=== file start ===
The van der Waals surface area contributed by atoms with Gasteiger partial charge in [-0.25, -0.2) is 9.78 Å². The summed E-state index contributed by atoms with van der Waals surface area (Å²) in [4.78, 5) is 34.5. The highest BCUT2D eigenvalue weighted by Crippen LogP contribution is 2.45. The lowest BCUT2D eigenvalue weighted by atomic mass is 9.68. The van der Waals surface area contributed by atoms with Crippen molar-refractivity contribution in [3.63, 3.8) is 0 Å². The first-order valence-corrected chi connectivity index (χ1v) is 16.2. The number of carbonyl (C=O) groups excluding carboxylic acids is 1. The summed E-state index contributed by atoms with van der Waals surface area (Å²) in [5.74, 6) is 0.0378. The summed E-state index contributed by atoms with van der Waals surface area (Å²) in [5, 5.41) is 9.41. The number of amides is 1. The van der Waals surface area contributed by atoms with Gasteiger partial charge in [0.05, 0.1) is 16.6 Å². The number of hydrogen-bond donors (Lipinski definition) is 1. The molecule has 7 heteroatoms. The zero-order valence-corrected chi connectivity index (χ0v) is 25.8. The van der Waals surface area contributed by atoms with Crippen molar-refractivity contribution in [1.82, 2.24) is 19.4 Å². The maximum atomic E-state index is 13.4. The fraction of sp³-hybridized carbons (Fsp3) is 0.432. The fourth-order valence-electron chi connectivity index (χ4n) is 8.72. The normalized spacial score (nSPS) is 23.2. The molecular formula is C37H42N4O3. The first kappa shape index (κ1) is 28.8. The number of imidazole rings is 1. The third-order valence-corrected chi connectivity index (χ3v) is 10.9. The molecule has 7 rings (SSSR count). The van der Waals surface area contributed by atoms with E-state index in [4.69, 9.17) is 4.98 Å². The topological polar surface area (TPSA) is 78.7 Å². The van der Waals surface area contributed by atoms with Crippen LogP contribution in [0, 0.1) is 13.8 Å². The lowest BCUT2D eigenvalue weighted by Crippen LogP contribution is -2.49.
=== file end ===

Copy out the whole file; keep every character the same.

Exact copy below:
The van der Waals surface area contributed by atoms with Gasteiger partial charge in [-0.25, -0.2) is 9.78 Å². The summed E-state index contributed by atoms with van der Waals surface area (Å²) in [4.78, 5) is 34.5. The highest BCUT2D eigenvalue weighted by Crippen LogP contribution is 2.45. The lowest BCUT2D eigenvalue weighted by atomic mass is 9.68. The van der Waals surface area contributed by atoms with Crippen molar-refractivity contribution in [3.63, 3.8) is 0 Å². The first-order valence-corrected chi connectivity index (χ1v) is 16.2. The number of carbonyl (C=O) groups excluding carboxylic acids is 1. The summed E-state index contributed by atoms with van der Waals surface area (Å²) in [5.74, 6) is 0.0378. The summed E-state index contributed by atoms with van der Waals surface area (Å²) in [5, 5.41) is 9.41. The number of amides is 1. The van der Waals surface area contributed by atoms with Gasteiger partial charge in [0.05, 0.1) is 16.6 Å². The number of hydrogen-bond donors (Lipinski definition) is 1. The molecule has 7 heteroatoms. The zero-order valence-corrected chi connectivity index (χ0v) is 25.8. The van der Waals surface area contributed by atoms with Crippen molar-refractivity contribution in [1.82, 2.24) is 19.4 Å². The maximum atomic E-state index is 13.4. The fraction of sp³-hybridized carbons (Fsp3) is 0.432. The fourth-order valence-electron chi connectivity index (χ4n) is 8.72. The normalized spacial score (nSPS) is 23.2. The molecular formula is C37H42N4O3. The first kappa shape index (κ1) is 28.8. The number of imidazole rings is 1. The third-order valence-corrected chi connectivity index (χ3v) is 10.9. The molecule has 7 rings (SSSR count). The van der Waals surface area contributed by atoms with E-state index in [4.69, 9.17) is 4.98 Å². The topological polar surface area (TPSA) is 78.7 Å². The van der Waals surface area contributed by atoms with Crippen LogP contribution in [0, 0.1) is 13.8 Å². The lowest BCUT2D eigenvalue weighted by Crippen LogP contribution is -2.49.